DOZENS OF SEX OFFENDERS IN SUFFOLK GAVE WRONG ADDRESSES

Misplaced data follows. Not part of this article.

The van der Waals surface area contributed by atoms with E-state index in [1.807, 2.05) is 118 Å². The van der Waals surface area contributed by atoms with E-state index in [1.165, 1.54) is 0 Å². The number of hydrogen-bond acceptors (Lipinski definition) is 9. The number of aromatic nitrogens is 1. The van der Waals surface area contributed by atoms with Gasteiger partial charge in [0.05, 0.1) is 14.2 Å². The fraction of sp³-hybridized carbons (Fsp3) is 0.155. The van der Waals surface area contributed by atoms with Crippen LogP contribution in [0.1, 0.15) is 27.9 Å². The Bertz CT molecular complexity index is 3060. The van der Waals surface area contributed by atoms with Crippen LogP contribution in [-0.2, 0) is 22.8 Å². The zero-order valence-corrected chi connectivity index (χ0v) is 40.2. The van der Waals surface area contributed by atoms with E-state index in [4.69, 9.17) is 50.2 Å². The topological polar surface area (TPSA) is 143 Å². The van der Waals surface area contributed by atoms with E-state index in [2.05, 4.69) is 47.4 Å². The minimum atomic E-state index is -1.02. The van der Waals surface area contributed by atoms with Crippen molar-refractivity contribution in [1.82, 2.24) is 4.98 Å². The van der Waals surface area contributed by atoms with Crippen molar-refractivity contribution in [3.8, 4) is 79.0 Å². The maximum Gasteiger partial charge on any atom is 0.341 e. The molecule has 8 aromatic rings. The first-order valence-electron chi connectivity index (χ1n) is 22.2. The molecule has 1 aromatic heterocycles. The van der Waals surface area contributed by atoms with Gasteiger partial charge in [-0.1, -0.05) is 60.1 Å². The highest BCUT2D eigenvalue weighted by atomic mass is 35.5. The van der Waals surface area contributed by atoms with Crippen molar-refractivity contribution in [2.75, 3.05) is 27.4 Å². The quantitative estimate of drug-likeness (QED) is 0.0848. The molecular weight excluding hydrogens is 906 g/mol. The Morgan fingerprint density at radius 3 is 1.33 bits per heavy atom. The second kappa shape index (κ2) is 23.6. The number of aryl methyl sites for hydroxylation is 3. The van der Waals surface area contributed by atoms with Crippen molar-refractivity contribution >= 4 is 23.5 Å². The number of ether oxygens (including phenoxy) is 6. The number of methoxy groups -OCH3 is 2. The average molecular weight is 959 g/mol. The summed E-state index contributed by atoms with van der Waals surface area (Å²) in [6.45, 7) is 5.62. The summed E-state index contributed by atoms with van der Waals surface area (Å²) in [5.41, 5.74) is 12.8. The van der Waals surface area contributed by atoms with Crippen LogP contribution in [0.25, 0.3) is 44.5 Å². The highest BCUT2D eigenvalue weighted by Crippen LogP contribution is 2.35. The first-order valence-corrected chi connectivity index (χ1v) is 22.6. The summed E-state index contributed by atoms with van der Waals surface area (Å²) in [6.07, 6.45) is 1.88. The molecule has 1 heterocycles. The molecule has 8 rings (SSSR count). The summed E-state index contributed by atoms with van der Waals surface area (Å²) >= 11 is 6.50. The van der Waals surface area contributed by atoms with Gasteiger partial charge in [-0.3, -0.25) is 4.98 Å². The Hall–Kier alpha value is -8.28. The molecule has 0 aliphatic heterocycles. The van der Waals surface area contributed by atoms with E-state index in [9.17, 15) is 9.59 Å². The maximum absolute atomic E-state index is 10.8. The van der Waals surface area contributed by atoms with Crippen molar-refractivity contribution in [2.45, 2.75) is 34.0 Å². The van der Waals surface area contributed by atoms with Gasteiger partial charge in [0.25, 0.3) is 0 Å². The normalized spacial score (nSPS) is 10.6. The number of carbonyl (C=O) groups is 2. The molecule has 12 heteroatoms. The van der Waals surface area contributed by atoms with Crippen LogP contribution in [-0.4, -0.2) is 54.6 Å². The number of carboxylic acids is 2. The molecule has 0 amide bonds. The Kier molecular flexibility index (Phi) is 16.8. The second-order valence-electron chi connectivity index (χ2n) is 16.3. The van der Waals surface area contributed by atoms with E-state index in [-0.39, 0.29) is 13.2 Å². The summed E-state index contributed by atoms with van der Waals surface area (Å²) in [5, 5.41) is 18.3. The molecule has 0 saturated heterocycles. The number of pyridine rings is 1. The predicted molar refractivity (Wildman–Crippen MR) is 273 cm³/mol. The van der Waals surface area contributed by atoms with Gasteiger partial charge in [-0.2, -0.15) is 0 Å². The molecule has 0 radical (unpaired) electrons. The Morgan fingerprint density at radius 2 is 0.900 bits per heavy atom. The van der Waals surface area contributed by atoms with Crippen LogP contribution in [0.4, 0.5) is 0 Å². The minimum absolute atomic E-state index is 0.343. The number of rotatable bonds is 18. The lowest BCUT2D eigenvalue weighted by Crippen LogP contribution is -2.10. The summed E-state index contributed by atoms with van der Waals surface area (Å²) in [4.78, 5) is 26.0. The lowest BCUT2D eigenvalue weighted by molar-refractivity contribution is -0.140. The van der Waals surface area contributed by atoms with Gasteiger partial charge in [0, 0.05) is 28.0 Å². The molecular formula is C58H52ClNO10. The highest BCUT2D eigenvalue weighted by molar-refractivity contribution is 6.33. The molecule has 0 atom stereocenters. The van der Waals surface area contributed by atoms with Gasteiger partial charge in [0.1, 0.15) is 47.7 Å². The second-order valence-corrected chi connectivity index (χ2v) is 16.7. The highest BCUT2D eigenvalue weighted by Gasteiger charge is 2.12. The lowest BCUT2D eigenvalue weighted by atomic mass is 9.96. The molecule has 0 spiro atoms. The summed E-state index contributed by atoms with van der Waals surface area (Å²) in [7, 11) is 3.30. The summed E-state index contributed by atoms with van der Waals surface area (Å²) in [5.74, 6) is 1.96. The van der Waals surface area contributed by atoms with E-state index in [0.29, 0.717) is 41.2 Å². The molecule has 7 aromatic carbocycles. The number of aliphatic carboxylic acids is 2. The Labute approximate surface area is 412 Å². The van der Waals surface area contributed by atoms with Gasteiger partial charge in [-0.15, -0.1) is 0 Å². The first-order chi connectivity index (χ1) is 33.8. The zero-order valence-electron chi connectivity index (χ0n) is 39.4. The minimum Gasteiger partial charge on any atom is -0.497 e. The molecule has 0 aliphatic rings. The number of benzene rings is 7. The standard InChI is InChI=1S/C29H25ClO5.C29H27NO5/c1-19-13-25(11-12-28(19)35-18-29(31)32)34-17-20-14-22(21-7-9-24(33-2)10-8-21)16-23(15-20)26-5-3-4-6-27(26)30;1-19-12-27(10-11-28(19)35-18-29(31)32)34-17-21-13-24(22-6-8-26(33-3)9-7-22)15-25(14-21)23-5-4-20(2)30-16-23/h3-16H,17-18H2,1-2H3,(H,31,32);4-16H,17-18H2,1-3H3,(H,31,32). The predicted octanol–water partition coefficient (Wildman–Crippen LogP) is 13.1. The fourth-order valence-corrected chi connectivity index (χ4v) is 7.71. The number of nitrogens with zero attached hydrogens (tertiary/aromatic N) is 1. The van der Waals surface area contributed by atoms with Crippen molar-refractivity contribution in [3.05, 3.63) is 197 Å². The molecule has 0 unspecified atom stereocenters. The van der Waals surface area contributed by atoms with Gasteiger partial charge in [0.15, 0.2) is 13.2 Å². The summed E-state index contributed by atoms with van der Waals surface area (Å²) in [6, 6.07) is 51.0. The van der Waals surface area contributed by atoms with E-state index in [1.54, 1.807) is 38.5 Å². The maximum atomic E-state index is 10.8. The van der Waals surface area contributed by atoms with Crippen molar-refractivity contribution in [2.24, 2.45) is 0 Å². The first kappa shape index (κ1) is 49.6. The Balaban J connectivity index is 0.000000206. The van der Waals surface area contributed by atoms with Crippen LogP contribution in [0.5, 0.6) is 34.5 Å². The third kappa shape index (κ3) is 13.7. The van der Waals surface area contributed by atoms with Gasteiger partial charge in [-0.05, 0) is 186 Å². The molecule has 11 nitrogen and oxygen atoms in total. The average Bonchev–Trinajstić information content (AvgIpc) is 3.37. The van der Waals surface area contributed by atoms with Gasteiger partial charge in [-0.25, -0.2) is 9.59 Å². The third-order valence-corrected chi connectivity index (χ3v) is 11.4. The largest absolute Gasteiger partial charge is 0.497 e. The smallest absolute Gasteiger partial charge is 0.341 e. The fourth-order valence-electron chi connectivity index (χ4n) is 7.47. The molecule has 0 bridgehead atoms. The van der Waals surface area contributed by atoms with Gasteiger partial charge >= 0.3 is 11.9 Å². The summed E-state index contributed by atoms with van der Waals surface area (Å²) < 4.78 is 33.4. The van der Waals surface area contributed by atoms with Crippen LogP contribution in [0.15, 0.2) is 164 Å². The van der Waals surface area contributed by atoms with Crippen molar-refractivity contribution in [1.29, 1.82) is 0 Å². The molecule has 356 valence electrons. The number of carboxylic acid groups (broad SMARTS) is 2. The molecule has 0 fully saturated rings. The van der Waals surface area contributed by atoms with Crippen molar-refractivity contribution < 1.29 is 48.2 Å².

Dozens of registered sex offenders living in Suffolk County provided inaccurateaddresses in the year since county lawmakers passed a law to intensify monitoring of the ex-convictand more than 140 others were found to have violated rules required them to update their photos ona state registry. Laura Ahearn, executive director of Parents for Megan's Law, contracted bythe county last year to monitor more than 900 registered sex offenders, told lawmakers Thursdaythat the increased scrutiny has led to an increase in arrests for violating state reportingrequirements. It's not necessarily about arrests and convictions. It’s aboutensuring that this registry is what it’s supposed to be, Ahearn said. It's supposedto be a tool for the community to use to protect themselves and their children. Parents forMegan's Law has hired seven investigators, all retired law enforcement officers, who verify homeand work addresses. The investigators also monitor social media to determine if registeredoffenders have set up unauthorized accounts. Under state law, offenders must register emailaddresses and any social media accounts. Ahearn said to date the group has forwarded 182 tipsto Suffolk police for offenders who were in possible violation of Internet regulations.